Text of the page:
Qualitative Sociology

, Volume 16, Issue 2, pp 87–110 | Cite as

Shopping with companions: Images, influences and interpersonal dilemmas

  • Robert Prus


Although much neglected in discussions of consumer behavior, a good deal of people's shopping activity is conducted in groups. Derived from a larger study of consumer behavior which uses open-ended interviews with ninety-five shoppers as the primary base, this paper considers the ways in which people view and deal with shopping companions. While consumers are typically envisioned to be skeptical of the vendors they encounter in their shopping ventures, many are also wary of the abilities of their companions to influence their purchasing decisions and shape their spending practices. Thus, shopping companions may be appreciated in several respects, but they generate a number of interactional dilemmas for consumers. In addition to balancing the usual ambiguities the marketplace represents, shoppers find themselves juggling additional definitions (encouragements, discouragements, distractions) of products, money, and users, as well as their concerns with the identities and ensuing relationships implied by the presence of their companions. Consequently, given the generally higher levels of trust attributed to them by shoppers, companions may represent no less significant forces with which to contend than the normally (somewhat distrusted) salespeople shoppers encounter. Shoppers' concerns about maintaining self direction are especially prominent in the analysis, but this thrust is qualified by task vs. recreational approaches to shopping as well as shoppers' perceptions of companion assistance and influence. Shedding light on people's concerns with avoiding, assessing, and neutralizing companions, this paper adds to our more general understanding of dyadic and triadic relations.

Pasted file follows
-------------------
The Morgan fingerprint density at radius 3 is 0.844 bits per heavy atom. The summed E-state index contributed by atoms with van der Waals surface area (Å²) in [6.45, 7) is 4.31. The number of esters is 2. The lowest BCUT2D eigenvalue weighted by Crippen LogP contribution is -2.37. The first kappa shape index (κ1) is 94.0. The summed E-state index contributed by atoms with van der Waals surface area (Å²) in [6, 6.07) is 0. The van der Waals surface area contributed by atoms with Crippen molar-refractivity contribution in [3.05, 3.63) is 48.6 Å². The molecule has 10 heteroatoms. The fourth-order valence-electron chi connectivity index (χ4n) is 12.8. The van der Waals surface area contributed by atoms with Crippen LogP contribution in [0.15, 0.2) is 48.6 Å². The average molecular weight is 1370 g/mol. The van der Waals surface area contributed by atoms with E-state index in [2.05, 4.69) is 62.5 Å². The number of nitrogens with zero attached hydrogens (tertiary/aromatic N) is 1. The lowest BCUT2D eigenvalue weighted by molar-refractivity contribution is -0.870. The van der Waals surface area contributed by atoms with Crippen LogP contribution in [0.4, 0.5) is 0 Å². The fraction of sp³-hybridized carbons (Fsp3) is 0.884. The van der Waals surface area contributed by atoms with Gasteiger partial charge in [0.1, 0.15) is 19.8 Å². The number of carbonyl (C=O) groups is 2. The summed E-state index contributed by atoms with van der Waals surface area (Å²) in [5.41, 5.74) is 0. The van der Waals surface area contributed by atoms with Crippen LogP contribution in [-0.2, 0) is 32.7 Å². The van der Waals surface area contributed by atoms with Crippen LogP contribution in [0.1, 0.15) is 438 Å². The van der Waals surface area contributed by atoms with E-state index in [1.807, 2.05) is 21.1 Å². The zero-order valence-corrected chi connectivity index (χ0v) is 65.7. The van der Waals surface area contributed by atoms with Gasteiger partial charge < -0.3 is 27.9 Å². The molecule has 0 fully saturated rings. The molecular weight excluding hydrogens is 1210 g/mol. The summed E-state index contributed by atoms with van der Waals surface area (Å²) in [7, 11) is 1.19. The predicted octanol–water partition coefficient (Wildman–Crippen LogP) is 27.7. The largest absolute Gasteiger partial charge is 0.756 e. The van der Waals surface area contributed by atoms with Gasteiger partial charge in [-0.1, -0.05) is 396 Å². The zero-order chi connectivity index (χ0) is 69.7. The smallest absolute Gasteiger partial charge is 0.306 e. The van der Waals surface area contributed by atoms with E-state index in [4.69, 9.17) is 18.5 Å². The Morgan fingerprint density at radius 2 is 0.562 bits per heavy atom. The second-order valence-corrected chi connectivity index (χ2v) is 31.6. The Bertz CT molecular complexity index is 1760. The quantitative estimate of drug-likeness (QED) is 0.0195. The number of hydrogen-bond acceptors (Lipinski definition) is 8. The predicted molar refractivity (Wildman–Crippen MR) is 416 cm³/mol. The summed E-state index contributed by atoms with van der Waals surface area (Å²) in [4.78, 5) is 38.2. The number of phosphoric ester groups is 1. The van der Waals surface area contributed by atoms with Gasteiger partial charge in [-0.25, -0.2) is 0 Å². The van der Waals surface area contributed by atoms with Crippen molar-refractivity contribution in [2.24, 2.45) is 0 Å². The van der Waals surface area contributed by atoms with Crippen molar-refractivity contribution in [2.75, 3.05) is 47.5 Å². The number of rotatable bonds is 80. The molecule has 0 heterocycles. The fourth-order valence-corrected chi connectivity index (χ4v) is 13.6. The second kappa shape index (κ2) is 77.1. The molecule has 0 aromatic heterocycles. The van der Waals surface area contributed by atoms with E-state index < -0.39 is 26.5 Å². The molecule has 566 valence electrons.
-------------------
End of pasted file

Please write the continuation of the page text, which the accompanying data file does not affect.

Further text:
Unable to display preview. Download preview PDF.

Unable to display preview. Download preview PDF.


  1. Belk, Russell W. 1988 “Possessions and the Extended Self.” Journal of Consumer Research 15: 139–168.Google Scholar
  2. Blumer, Herbert 1969 Symbolic Interactionism. Berkeley, Cal.: University of California Press (1987).Google Scholar
  3. Burman, Patrick 1988 Killing Time, Losing Ground: Experiences of Unemployment. Toronto: Wall and Thompson.Google Scholar
  4. Goffman, Erving 1959 Presentation of Self in Everyday Life. New York, N.Y.: Anchor. 1963 Stigma. Englewood Cliffs, N.J.: Prentice-Hall. 1967 “Embarrassment and Social Organization.” Pp. 97–112 in Interaction Ritual. New York: Anchor.Google Scholar
  5. Gross, Edward and Gregory P. Stone 1964 “Embarrassment and the Analysis of Role Requirements. American Journal of Sociology 70: 1–15.Google Scholar
  6. Hertz, Rosanna 1992 “Financial Affairs: Money and Authority in Dual-Earner Marriage” Pp 128–150 in Dual-Earner Families: International Perspectives, edited by Suzan Lewis, Dafna N. Izraeli, Helen Hootsmans. London: Sage.Google Scholar
  7. Klapp, Orrin 1969 The Collective Search for Identity. New York: Holt, Rinehart and Winston.Google Scholar
  8. Matza, David 1964 Delinquency and Drift. New York: Wiley.Google Scholar
  9. Mead, George H. 1934 Mind, Self and Society. Chicago: University of Chicago Press.Google Scholar
  10. Prus, Robert 1987 “Generic Social Processes: Maximizing Conceptual Development in Ethnographic Research.” Journal of Contemporary Ethnography 16: 250–293. 1989a Making Sales: Influence as Interpersonal Accomplishment. Newbury Park, Ca.: Sage. 1989b. Pursuing Customers: An Ethnography of Marketing Activities. Newbury Park, Ca.: Sage.Google Scholar
  11. Prus, Robert and Lorne Dawson 1991 “Shop til You Drop: Shopping as Recreational and Laborious Activity.” Canadian Journal of Sociology 16: 145–164.Google Scholar
  12. Prus, Robert and Wendy Frisby 1990 “Persuasion as Practical Accomplishment: Tactical Maneuverings at Home (Party Plan) Shows.” Pp 133–162 in Current Research on Occupations and Professions, Volume 5, edited by Helena Znaniecki Lopata. Greenwich, Conn.: Jai Press.Google Scholar
  13. Simmel, Georg 1900 The Philosophy of Money (Translated by Tom Bottomore and David Frisby). London: Routledge and Kegan Paul (1978). 1950 The Sociology of George Simmel (Kurt Wolff, ed.). New York: Free Press.Google Scholar
  14. Stone, Gregory 1954 “City Shoppers and Urban Identification: Observations of the Social Psychology of City Life.” American Journal of Sociology 60: 36–45.Google Scholar
  15. Wiseman, Jacqueline 1979 “Close Encounters of the Quasi-Primary Kind: Sociability in Urban Second-Hand Clothing Stores.” Urban Life 8:23–51.Google Scholar

Copyright information

© Human Sciences Press, Inc. 1993

Authors and Affiliations

  • Robert Prus
    • 1
  1. 1.Department of SociologyUniversity of Waterloo, University Ave.WaterlooCanada

Personalised recommendations